|Title||The Temporal Distribution and Duration of Mississippian Polities in Alabama, Georgia, Mississippi, and Tennessee|
|Archive||All Files / Documents / Publications / Journal Articles|
To aid our understanding of prehispanic social change in a subcontinental context, this article presents data and analysis relating to the occupational histories of 351 Mississippian platform mound sites in Alabama, Georgia, Mississippi, and Tennessee. Based on the premise that sites with platform mounds served as the administrative and ritual centers for Mississippian polities, our study demonstrates that polities in the study area rose and fell with some regularity, and in many cases, new polities succeeded old ones in the same locations. Our work expands on a previous analysis of 47 northern Georgia area sites. Through a theoretical framework tailored for macroregional processes and a rule-based approach in collecting and standardizing data from previous work, this study serves as an example for incorporating different processes and regions to provide a more coherent and complete picture of the Mississippian macroregion. Our results show that polity cycling was typical in our study area, and we argue that the rise and fall of polities is best described within a theoretical framework emphasizing collapse and resilience. By treating collapse as a normal feature of Mississippian polities, we can better understand the interconnectedness of Mississippian polities across regions.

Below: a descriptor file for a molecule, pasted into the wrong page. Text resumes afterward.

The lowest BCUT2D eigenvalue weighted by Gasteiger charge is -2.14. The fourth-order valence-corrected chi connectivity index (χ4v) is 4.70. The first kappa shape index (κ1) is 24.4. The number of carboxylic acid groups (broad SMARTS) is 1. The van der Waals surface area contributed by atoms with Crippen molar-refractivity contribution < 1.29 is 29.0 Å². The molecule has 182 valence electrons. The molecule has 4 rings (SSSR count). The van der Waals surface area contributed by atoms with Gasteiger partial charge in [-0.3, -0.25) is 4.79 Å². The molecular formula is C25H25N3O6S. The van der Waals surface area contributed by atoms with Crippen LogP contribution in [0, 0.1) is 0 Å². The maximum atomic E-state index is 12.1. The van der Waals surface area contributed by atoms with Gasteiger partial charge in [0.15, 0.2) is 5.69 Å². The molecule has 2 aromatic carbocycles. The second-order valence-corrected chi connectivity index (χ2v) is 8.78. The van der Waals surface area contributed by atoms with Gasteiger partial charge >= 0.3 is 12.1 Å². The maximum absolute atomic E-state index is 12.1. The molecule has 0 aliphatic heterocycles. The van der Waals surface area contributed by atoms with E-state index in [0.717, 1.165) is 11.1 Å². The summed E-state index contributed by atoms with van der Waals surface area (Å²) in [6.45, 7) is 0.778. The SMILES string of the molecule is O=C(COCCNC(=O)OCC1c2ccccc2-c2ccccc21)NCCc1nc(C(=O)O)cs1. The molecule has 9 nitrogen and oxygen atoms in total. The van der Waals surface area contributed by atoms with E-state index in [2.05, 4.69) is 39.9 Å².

|Contributors||David J. Hally and John F. Chamblee|
Hally, David J., and John F. Chamblee. 2019. The Temporal Distribution and Duration of Mississippian Polities in Alabama, Georgia, Mississippi, and Tennessee. American Antiquity 84(3). Cambridge University Press: 420–437. https://doi.org/10.1017/aaq.2019.31
|Key Words||adaptive cycles, Mississippian polity cycling, panarchy, resilience theory, Southeastern U.S.|
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